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Green Real Estate; Victoira’s Dockside Green vs Calgary’s North Stoney Greens

Green real estate has been a buzz word in Victoria and the rest of Canada over the last few years and it is interesting to read about the new developments across the country that is trying to be more environmentally friendly. A very interesting article in the Times Colonist by Kathy McCormick of Canwest News Services takes an inside look at Calgary’s North Stoney Greens. It reads:

Calgary development targets carbon footprint

Master-planned community includes light-rail station, cluster housing designed to reduce greenhouse gases

Today, Kermit would be proud. It may not be easy to be green, but it’s definitely trendy.

Energy efficiency, green building practices, eco-friendly materials and practices, environmental stewardship, lowering greenhouse gas emissions, and more — all buzzwords about making the planet a better place, which people are embracing as new neighbourhoods, homes and products in housing construction and renovation are introduced into today’s building techniques.

Another major focus in this area today is actually not a word, but a phrase: reducing the carbon footprint.

Sounds impressive, but just what does it mean? The carbon footprint is a measure of the impact our activities have on the environment and on climate change in particular.

It relates to the amount of greenhouse gases produced in our day-to-day lives through burning fossil fuels for electricity, heating, transportation and the like.

The carbon footprint is a measurement of all greenhouse gases we individually produce, calculated in tonnes (or kilograms) of carbon dioxide equivalent.

It can actually be measured — and reduced. One group of developers, which has 809 hectares in the north-central sector of Calgary, aims to do just that.

GWL Realty Advisors, Homburg-Centron Teamworks, Carefree Communities and Acera Developments have teamed up with a plan, tentatively called North Stoney Greens, which is a carbon-reduction initiative.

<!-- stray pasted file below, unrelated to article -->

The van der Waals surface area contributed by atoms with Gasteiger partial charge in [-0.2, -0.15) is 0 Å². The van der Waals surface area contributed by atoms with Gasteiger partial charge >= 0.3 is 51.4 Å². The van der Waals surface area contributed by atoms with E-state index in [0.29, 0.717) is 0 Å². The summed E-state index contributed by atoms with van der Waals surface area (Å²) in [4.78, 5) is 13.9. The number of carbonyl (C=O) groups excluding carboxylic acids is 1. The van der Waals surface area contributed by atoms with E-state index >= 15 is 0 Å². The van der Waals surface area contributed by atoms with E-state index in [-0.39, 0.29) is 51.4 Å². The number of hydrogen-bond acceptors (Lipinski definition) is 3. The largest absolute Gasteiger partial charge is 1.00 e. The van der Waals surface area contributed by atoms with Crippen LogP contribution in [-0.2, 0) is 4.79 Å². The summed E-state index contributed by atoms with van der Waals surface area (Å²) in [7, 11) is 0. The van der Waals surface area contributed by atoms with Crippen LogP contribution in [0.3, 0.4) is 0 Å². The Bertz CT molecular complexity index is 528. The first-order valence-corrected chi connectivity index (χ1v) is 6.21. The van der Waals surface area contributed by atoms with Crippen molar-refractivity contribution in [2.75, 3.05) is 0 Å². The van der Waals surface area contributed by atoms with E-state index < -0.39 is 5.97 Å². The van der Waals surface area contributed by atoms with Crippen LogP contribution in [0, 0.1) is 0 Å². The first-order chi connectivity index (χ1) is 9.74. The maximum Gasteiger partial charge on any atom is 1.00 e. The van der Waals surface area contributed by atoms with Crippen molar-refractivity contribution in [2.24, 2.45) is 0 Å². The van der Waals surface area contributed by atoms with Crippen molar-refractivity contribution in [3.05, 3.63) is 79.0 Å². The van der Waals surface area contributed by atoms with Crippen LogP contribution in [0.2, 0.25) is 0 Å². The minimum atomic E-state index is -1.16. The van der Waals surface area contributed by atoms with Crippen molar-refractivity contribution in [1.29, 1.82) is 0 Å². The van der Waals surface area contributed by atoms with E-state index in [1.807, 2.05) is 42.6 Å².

The IBI Group is working with the development group, “looking at the plan to integrate a series of sustainable initiatives that will focus on reducing the carbon footprint,” says Steve Shawcross, a director with IBI Group. “It’s time, given what is going on in the world today.”

The master-planned community will have a number of new ideas, including a commuter rail station within the development.

“We can only go in this direction,” Shawcross says. “It’s logical, and it’s the future if you look at self-sustainability from a transportation standpoint. It can take hydrocarbon fuels into the future.”

He predicts the concept will be in Calgary within two to five years.

“We will have the infrastructure in place. We want to encourage it. My sense is that it will be part of the regional transportation plans of the future, and we are planning high-density nodes around the station.”

LRT lines, too, are planned for the area. “Public transit is a big part of the plan.”

The road network will have provisions for separate bicycle lanes, which would be planned ahead of time and designed to integrate with the road network.

Other significant changes that will promote the reduction of the carbon footprint include plans for “much higher densities,” Shawcross says. “Overall, within 15 to 20 years, 40,000 homes will be in place. That’s a better utility of the land as a resource for development. We can’t go on indefinitely creating single-family lots of such low density.”